So basically, a fully connected layer can do as well as any convolutional layer at any time. Well … then a fully connected layer is better than a convolutional layer at feature detection? Sadly, with neural networks, it’s not because it’s mathematically possible that it happens.

Kernel size

A fully connected layer connects every input with every output in his kernel term. For this reason kernel size = n_inputs * n_outputs. It also adds a bias term to every output bias size = n_outputs. Usually, the bias term is a lot smaller than the kernel size so we will ignore it.

If you consider a 3D input, then the input size will be the product the width bu the height and the depth.

A convolutional layer acts as a fully connected layer between a 3D input and output. The input is the “window” of pixels with the channels as depth. This is the same with the output considered as a 1 by 1 pixel “window”.

kernel width and kernel height

The kernel size of a convolutional layer is k_w * k_h * c_in * c_out. Its bias term has a size of c_out.

Fully connected layers are heavy

A “same padding” convolutional layer with a stride of 1 yields an output of the same width and height than the input. To make it simpler, let’s consider we have a squared image of size l with c channels and we want to yield an output of the same size.

So let’s take the example of a squared convolutional layer of size k. We have a kernel size of k² * c². Now if we want a fully connected layer to have the same input and output size, it will need a kernel size of (l² * c)². The kernel size ratio is l⁴ / k².

For a small image of 32x32 (MNIST, CIFAR 10) and a huge kernel size of 11x11, we are already hitting a factor of 8,600. If we got to a more realistic 224x224 image (ImageNet) and a more modest kernel size of 3x3, we are up to a factor of 270,000,000.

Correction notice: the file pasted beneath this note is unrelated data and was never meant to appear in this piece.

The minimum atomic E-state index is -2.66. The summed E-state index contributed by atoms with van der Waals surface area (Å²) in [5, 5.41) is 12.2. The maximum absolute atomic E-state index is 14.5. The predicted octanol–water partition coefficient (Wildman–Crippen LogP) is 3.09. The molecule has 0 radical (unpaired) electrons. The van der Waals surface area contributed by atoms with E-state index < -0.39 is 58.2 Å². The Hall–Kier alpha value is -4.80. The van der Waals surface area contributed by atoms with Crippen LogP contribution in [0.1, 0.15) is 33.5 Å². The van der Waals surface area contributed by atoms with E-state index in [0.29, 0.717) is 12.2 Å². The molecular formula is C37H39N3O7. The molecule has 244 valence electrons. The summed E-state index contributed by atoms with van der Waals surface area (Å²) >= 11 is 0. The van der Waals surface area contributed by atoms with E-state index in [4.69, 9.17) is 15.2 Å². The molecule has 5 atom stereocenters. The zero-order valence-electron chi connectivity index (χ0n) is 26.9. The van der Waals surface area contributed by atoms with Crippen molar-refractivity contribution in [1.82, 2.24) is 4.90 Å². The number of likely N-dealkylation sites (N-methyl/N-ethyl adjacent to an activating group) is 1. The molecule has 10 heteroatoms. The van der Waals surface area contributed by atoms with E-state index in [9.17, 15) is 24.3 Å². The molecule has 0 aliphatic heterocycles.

In the worst case, the convolutional layer is computing naively for each of the l² output pixels which gives a computing ratio of l² / k². This yields a ratio of 5,500 for the big image and small convolutional kernel and of 8.5 for the small image and the big kernel size.

We can already see that convolutional layers drastically reduce the number of weights needed. The number of weights is dependent on the kernel size instead of the input size which is really important for images. Convolutional layers reduce memory usage and compute faster.

Overfitting

Having such a large number of parameters has another drawback: overfitting. Overfitting is when a machine learning algorithm learns too much out of the training data provided and loses the ability to generalize.

The neural network will learn different interpretations for something that is possibly the same. By forcing the shared weights among spatial dimensions, and drastically reducing the number of weights, the convolution kernel acts as a learning framework.